Thursday, January 26, 2006

eternal delights

The heart says, "Savor the garden's delight;

Taste the fruits of morning, and more tonight."

But mind bites its lip and says, "Not so fast!

The blessings are real but the trouble's not past."

#1232: From Rumi's Kolliyaat-e Shams-e Tabrizi

I woke this morning still pissed off after a disappointing turn of events last night. I've been watching the Australian Open tennis tournament live on TV but last night they played the matches two hours after they occurred. They completely lost their impact since the live scores were available on the internet. Who wants to watch a competitive game whose outcome is already known or knowable? I was also pissed off because the TV station showed the games as if they were live. This was a blatant and transparent lie.

If my heart has been savoring the delights of tennis' garden then it has also come up with the trouble or disappointment that inevitably accompanies pleasure. For the players, I can see that victory is so sweet but every victory is also a defeat. Every match produces one winner and one loser. The pleasure-loving heart revels in only the one side of that result. The realistic mind is cynical about whether anything has been gained at all.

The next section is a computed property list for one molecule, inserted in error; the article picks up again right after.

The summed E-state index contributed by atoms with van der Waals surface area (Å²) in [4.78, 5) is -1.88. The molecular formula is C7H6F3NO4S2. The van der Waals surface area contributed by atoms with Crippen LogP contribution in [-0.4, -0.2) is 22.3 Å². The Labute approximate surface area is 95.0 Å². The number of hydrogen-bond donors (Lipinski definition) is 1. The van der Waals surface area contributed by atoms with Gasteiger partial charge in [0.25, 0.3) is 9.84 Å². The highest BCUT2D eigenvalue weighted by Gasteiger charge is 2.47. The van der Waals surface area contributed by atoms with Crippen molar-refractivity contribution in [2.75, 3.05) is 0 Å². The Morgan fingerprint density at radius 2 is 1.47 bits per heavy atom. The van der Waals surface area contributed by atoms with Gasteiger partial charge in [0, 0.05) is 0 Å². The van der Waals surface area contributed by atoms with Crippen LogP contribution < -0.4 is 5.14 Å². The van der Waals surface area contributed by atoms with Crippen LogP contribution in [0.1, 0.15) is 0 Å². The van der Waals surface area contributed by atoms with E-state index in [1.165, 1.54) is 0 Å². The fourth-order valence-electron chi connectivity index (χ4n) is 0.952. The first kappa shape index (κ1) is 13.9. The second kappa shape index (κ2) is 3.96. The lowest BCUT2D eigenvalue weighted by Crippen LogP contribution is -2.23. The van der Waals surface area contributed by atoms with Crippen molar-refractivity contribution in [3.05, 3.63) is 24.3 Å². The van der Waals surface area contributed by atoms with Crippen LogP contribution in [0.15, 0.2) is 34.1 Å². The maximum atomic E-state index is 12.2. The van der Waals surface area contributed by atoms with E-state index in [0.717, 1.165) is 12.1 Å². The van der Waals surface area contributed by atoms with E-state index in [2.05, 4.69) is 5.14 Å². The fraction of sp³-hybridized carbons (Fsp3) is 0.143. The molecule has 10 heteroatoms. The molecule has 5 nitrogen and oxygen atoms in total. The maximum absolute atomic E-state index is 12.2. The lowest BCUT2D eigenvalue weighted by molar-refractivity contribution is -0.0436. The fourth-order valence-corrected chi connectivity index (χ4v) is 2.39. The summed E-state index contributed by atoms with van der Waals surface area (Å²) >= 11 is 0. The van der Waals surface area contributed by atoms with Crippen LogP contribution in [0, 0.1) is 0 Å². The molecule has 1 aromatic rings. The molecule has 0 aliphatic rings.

I suspect the mystic is the smarter if he can find release from any kind of care or expectation. I don't think this means the mystic is untouched or oblivious to this kind of competitive excitement. It's just that he experiences it and notices it without becoming totally entangled or absorbed by it. Instead, he keeps one foot inside and one outside of the tournament. And if mystical gains or successes become themselves the competitive game then a similar indifference must be found. Who cares, after all, whether they attain to the community of saints? Is becoming a Great Saint any different from becoming a Great Tennis Player?

When Rumi speaks of the garden's delight, he is referring to spiritual insight, that delightful "aha!" experience when seeing through a delusion. As welcome and delightful as that may be, there are plenty more such experiences awaiting us, every day. That can only mean that plenty more delusions continue to grow in our gardens. As Khayyam would put it, we are no more or less tomorrow than today:

And if the Wine you drink, the Lip you press
End in what All begins and ends in--Yes;
Think then you are To-day what Yesterday
You were--To-morrow You shall not be less.

Omar Khayyam, XLII of an Edward Fitzgerald version here.
(for Bob since Khayyam/Fitzgerald is a favourite)



At Thursday, 26 January, 2006, Blogger Bob Hoeppner said...

Thanks for the Fitzgerald quote. Ah! that brings back memories...


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